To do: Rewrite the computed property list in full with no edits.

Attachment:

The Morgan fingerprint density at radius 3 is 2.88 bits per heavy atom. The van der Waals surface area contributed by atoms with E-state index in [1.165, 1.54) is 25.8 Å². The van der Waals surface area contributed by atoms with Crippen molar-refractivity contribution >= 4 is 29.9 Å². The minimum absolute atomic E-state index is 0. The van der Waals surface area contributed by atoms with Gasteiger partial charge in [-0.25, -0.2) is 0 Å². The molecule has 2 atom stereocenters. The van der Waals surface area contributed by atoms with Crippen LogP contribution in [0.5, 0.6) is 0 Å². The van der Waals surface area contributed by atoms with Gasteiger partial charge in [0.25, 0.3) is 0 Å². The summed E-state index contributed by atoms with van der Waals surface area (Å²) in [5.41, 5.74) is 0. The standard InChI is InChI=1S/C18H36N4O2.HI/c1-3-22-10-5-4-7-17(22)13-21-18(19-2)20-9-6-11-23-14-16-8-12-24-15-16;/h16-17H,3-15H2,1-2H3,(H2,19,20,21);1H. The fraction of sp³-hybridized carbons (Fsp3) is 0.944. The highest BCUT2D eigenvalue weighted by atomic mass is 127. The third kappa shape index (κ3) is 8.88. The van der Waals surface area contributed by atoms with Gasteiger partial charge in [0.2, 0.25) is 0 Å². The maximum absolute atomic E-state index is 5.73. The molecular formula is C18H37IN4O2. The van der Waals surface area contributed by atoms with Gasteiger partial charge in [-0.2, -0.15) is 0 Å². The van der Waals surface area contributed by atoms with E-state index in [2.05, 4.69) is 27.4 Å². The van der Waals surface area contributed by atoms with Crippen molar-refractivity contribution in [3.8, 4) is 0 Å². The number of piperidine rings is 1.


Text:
The Morgan fingerprint density at radius 3 is 2.88 bits per heavy atom. The van der Waals surface area contributed by atoms with E-state index in [1.165, 1.54) is 25.8 Å². The van der Waals surface area contributed by atoms with Crippen molar-refractivity contribution >= 4 is 29.9 Å². The minimum absolute atomic E-state index is 0. The van der Waals surface area contributed by atoms with Gasteiger partial charge in [-0.25, -0.2) is 0 Å². The molecule has 2 atom stereocenters. The van der Waals surface area contributed by atoms with Crippen LogP contribution in [0.5, 0.6) is 0 Å². The van der Waals surface area contributed by atoms with Gasteiger partial charge in [0.25, 0.3) is 0 Å². The summed E-state index contributed by atoms with van der Waals surface area (Å²) in [5.41, 5.74) is 0. The standard InChI is InChI=1S/C18H36N4O2.HI/c1-3-22-10-5-4-7-17(22)13-21-18(19-2)20-9-6-11-23-14-16-8-12-24-15-16;/h16-17H,3-15H2,1-2H3,(H2,19,20,21);1H. The fraction of sp³-hybridized carbons (Fsp3) is 0.944. The highest BCUT2D eigenvalue weighted by atomic mass is 127. The third kappa shape index (κ3) is 8.88. The van der Waals surface area contributed by atoms with Gasteiger partial charge in [0.2, 0.25) is 0 Å². The maximum absolute atomic E-state index is 5.73. The molecular formula is C18H37IN4O2. The van der Waals surface area contributed by atoms with Gasteiger partial charge in [-0.2, -0.15) is 0 Å². The van der Waals surface area contributed by atoms with E-state index in [2.05, 4.69) is 27.4 Å². The van der Waals surface area contributed by atoms with Crippen molar-refractivity contribution in [3.8, 4) is 0 Å². The number of piperidine rings is 1.